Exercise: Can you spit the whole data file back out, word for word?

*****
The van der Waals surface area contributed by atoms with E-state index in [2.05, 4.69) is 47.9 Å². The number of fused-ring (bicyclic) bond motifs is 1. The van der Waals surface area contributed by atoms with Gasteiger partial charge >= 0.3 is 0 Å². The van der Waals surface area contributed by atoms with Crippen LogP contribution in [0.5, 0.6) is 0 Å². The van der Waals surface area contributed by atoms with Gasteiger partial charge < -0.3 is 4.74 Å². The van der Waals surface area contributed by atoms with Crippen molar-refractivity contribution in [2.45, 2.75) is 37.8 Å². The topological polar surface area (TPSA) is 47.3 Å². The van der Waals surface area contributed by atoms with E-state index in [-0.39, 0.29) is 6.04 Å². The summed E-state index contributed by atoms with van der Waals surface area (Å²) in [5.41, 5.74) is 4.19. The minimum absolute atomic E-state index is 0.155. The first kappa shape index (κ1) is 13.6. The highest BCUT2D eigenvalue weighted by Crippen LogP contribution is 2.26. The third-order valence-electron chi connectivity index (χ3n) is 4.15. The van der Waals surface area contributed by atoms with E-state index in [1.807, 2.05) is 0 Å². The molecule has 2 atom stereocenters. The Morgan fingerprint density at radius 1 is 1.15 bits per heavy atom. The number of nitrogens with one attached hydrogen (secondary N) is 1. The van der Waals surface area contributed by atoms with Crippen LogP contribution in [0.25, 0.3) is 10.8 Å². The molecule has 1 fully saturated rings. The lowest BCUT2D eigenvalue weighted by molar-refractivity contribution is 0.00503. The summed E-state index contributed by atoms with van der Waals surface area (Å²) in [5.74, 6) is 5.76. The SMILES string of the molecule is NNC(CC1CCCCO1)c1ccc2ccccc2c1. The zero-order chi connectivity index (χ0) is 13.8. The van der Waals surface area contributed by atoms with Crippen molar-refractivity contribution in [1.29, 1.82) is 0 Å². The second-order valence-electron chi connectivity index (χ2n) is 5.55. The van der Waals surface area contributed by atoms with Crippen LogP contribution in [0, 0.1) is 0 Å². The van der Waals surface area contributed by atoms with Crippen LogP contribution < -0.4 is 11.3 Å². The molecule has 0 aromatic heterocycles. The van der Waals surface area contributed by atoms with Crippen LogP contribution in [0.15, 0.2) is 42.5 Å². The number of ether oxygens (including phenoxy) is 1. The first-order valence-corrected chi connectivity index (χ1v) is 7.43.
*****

The van der Waals surface area contributed by atoms with E-state index in [2.05, 4.69) is 47.9 Å². The number of fused-ring (bicyclic) bond motifs is 1. The van der Waals surface area contributed by atoms with Gasteiger partial charge >= 0.3 is 0 Å². The van der Waals surface area contributed by atoms with Crippen LogP contribution in [0.5, 0.6) is 0 Å². The van der Waals surface area contributed by atoms with Gasteiger partial charge < -0.3 is 4.74 Å². The van der Waals surface area contributed by atoms with Crippen molar-refractivity contribution in [2.45, 2.75) is 37.8 Å². The topological polar surface area (TPSA) is 47.3 Å². The van der Waals surface area contributed by atoms with E-state index in [-0.39, 0.29) is 6.04 Å². The summed E-state index contributed by atoms with van der Waals surface area (Å²) in [5.41, 5.74) is 4.19. The minimum absolute atomic E-state index is 0.155. The first kappa shape index (κ1) is 13.6. The highest BCUT2D eigenvalue weighted by Crippen LogP contribution is 2.26. The third-order valence-electron chi connectivity index (χ3n) is 4.15. The van der Waals surface area contributed by atoms with E-state index in [1.807, 2.05) is 0 Å². The molecule has 2 atom stereocenters. The Morgan fingerprint density at radius 1 is 1.15 bits per heavy atom. The number of nitrogens with one attached hydrogen (secondary N) is 1. The van der Waals surface area contributed by atoms with Crippen LogP contribution in [0.25, 0.3) is 10.8 Å². The molecule has 1 fully saturated rings. The lowest BCUT2D eigenvalue weighted by molar-refractivity contribution is 0.00503. The summed E-state index contributed by atoms with van der Waals surface area (Å²) in [5.74, 6) is 5.76. The SMILES string of the molecule is NNC(CC1CCCCO1)c1ccc2ccccc2c1. The zero-order chi connectivity index (χ0) is 13.8. The van der Waals surface area contributed by atoms with Crippen molar-refractivity contribution in [1.29, 1.82) is 0 Å². The second-order valence-electron chi connectivity index (χ2n) is 5.55. The van der Waals surface area contributed by atoms with Crippen LogP contribution in [0, 0.1) is 0 Å². The van der Waals surface area contributed by atoms with Crippen LogP contribution < -0.4 is 11.3 Å². The molecule has 0 aromatic heterocycles. The van der Waals surface area contributed by atoms with Crippen LogP contribution in [0.15, 0.2) is 42.5 Å². The number of ether oxygens (including phenoxy) is 1. The first-order valence-corrected chi connectivity index (χ1v) is 7.43.